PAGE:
Detection of Classical Enterotoxins of Staphylococcus aureus Strains Isolated From Raw Meat in Esfahan, Iran


Background: Staphylococcus aureus is an important pathogen of humans in both community acquired as well as nosocomial infections. It is also among the four most common causes of food-borne illnesses.

Objectives: This study was conducted to determine the prevalence of enterotoxin producing S. aureus strains in different raw meat and hamburgers in Isfahan.

Materials and Methods: From August to December 2012, 370 samples of raw beef (n = 160; minced and carcass), lamb (n = 80), goat (n = 80), and camel (n = 50) meat were purchased from randomly selected butcheries in Isfahan, Iran, and analyzed for the presence of S. aureus. Isolates were also tested for their ability to produce staphylococcal enterotoxins A, B, C, D, and E by enzyme linked immunosorbent assay (ELISA) test.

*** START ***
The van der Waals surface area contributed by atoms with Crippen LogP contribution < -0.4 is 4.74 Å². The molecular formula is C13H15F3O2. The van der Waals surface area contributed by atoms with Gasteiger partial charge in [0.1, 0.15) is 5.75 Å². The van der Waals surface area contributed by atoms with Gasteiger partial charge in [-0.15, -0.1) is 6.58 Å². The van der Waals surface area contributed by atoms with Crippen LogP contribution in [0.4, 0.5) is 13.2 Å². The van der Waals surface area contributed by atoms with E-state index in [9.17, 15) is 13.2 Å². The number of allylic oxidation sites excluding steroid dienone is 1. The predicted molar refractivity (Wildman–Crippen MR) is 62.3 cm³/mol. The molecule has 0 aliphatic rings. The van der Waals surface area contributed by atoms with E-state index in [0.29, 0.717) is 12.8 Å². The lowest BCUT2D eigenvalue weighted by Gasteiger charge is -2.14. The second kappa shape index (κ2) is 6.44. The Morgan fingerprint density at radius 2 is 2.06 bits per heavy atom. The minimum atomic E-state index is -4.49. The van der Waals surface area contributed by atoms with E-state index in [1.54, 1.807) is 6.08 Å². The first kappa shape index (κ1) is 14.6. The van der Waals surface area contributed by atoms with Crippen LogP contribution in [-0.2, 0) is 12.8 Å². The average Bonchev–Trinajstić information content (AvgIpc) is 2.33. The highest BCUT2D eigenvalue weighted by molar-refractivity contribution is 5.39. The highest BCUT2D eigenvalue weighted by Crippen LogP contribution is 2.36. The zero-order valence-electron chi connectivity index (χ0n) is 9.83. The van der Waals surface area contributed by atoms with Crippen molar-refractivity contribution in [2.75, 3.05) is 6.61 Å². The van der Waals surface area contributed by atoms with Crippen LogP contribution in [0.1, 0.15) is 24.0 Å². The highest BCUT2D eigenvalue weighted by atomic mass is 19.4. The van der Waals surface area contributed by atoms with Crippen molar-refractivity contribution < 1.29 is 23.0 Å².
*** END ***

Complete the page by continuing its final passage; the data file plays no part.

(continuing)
Results: Totally, 223 (60.3%) S. aureus were isolated. Among the 223S. aureus isolates 30 (13.5%) were found to be enterotoxigenic. Twenty-six (86.7%) were positive only for one type of SEs (14 SEA, 1 SEB, 6 SEC and 5 SED) while the remaining (13.3%) were positive for more than one SEs. None of the isolates were positive for SEE.

Conclusions: Only 8.3% of the total meat samples examined in the current study showed this count or above. This low degree of contamination by S. aureus is tolerated in most food stuffs and they are not considered a risk for public health. However, we need more epidemiological investigations about enterotoxigenic S. aureus isolates and their toxins for better management of food products and to decrease human diseases. The results of this study showed that most S. aureus strains isolated from samples produced SEA and SED compared to other SEs.